After a short though very intense week, I find myself asking if it isn’t too late to go back to the weeks of “bread?” I know clergy often find those weeks to be repetitive and, therefore, challenging. However, these tense encounters with Jesus in Mark’s gospel might cause discomfort more than challenge. Last week was the Syrophoenician woman who revealed Jesus’ humanity in an uncomfortable manor. This week is a revelation of Jesus’ divinity that I find no more comfortable.
Scholars have written plenty about this passage. The fact that Caesarea Philippi was a Roman stronghold made this whole public conversation between Jesus and his disciples rather risky. As one of my colleagues put it early this week, the disciples probably said something like, “Jesus, please don’t mention crosses here! We all know what Romans use them for!” The anxiety Jesus provoked in the disciples when he asked, “Who do you say that I am?” is no mystery.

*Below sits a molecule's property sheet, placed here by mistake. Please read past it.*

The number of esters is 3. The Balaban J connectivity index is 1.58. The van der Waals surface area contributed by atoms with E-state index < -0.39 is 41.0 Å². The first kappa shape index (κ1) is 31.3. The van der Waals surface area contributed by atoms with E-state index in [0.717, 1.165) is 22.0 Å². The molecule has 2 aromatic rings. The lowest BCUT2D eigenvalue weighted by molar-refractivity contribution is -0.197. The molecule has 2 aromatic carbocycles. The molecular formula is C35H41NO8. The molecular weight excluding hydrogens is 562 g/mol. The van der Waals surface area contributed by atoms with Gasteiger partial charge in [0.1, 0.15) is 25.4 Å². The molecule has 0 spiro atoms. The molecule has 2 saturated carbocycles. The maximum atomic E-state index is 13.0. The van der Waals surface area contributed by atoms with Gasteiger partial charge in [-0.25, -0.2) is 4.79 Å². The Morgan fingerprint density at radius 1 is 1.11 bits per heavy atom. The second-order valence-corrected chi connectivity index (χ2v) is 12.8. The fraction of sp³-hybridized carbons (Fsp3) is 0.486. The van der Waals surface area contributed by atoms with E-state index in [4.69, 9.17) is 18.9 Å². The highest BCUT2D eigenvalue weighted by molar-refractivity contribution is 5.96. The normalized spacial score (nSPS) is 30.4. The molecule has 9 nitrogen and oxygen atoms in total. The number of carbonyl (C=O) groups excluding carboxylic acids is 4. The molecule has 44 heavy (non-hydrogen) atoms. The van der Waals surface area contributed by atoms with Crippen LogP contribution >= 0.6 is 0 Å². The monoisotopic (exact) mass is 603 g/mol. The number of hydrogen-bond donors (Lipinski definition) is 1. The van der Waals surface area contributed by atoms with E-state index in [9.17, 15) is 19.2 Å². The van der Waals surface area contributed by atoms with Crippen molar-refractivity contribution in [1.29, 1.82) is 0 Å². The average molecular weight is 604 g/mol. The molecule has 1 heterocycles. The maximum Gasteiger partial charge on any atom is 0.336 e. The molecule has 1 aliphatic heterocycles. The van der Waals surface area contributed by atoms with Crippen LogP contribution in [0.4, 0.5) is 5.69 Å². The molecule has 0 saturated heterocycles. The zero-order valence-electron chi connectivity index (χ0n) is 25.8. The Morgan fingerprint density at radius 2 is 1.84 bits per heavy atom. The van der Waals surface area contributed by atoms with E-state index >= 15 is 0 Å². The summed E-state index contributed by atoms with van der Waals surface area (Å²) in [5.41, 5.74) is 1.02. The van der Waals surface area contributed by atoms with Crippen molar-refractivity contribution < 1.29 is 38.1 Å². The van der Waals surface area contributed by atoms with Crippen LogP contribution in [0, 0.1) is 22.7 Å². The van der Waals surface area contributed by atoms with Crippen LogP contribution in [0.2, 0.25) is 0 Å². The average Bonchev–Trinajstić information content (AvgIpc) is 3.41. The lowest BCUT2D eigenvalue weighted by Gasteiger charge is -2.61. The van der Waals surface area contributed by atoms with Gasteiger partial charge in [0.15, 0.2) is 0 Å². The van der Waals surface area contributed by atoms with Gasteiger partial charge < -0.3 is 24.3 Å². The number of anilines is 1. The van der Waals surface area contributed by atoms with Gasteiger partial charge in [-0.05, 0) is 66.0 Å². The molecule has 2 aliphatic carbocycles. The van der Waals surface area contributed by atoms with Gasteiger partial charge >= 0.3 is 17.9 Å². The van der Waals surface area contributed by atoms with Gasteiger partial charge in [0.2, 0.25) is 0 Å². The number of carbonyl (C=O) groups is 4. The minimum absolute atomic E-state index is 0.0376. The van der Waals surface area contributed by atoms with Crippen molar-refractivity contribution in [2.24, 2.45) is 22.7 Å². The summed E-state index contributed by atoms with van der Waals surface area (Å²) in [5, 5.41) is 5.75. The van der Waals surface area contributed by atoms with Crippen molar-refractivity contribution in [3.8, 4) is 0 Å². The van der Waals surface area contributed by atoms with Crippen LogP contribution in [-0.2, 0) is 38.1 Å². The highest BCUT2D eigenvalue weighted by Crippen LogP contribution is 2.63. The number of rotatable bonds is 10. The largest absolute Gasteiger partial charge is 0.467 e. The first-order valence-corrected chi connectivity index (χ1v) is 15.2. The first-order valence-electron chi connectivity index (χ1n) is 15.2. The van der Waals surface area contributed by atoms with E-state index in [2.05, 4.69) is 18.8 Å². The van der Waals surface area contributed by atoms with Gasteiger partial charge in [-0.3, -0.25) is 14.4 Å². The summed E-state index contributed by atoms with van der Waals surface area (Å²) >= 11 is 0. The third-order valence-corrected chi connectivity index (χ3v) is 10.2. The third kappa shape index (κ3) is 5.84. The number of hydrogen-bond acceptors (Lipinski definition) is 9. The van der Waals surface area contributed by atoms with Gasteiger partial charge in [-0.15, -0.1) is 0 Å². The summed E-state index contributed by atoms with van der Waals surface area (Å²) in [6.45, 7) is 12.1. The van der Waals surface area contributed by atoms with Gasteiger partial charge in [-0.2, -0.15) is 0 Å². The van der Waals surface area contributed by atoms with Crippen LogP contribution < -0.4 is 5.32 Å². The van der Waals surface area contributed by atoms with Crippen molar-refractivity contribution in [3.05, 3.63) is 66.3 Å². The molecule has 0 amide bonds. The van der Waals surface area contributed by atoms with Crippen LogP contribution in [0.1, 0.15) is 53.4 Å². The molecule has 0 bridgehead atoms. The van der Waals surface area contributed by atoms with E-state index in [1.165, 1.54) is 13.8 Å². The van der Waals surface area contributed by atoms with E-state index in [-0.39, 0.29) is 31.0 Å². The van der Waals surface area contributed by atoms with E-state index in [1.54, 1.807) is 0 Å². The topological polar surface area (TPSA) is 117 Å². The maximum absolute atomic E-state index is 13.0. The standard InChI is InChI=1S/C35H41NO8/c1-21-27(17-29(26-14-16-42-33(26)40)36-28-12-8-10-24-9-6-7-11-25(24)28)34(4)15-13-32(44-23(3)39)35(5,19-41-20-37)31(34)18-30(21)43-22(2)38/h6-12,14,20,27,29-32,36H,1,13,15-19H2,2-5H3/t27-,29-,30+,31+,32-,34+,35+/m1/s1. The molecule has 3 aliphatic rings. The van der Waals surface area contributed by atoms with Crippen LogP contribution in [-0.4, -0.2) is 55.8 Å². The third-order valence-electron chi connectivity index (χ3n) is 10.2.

This question has haunted me through the week. Who is Jesus? What does my answer say about who I am? As the stories of Kim Davis filled the headlines, I wasn’t particularly drawn to the rigid, unforgiving Jesus she claims. After the images of the dead boy on the beach, some said that these things are “God’s will.” Surely Jesus is not one who wills the death of a child, the death of any innocent. On the anniversary of 9/11 and remembering the fear and hatred that both caused the events and consumed so many in the early days, I am not drawn to a Jesus who condones hatred and rejection of those who call God by another name.
It is easy enough to say who Jesus is not. My answer to who Jesus is at this moment is that Jesus is divine love incarnate, the Christ. The Christ who makes forgiveness, grace, healing, and, ultimately, love, the final word. This poses no problem. However, when I think about what this says about who I am in response…
If Jesus is Love Incarnate, then I am to be the embodiment of that same love. Then I am also to “take up my cross.” I don’t think this is a reference of how I bear my own suffering as has often been preached. Instead, I think this is a reference to what I choose to bear on behalf of another in order to alleviate, or at least lighten, the suffering of that person or persons.
Who do you say that Jesus is? And what does your answer say about who you are called to be?
RCL – Year B – Sixteenth Sunday after Pentecost – September 13, 2015
Psalm 19 or Wisdom 7:26-8:1
Photo from Pixabay. Used with permission.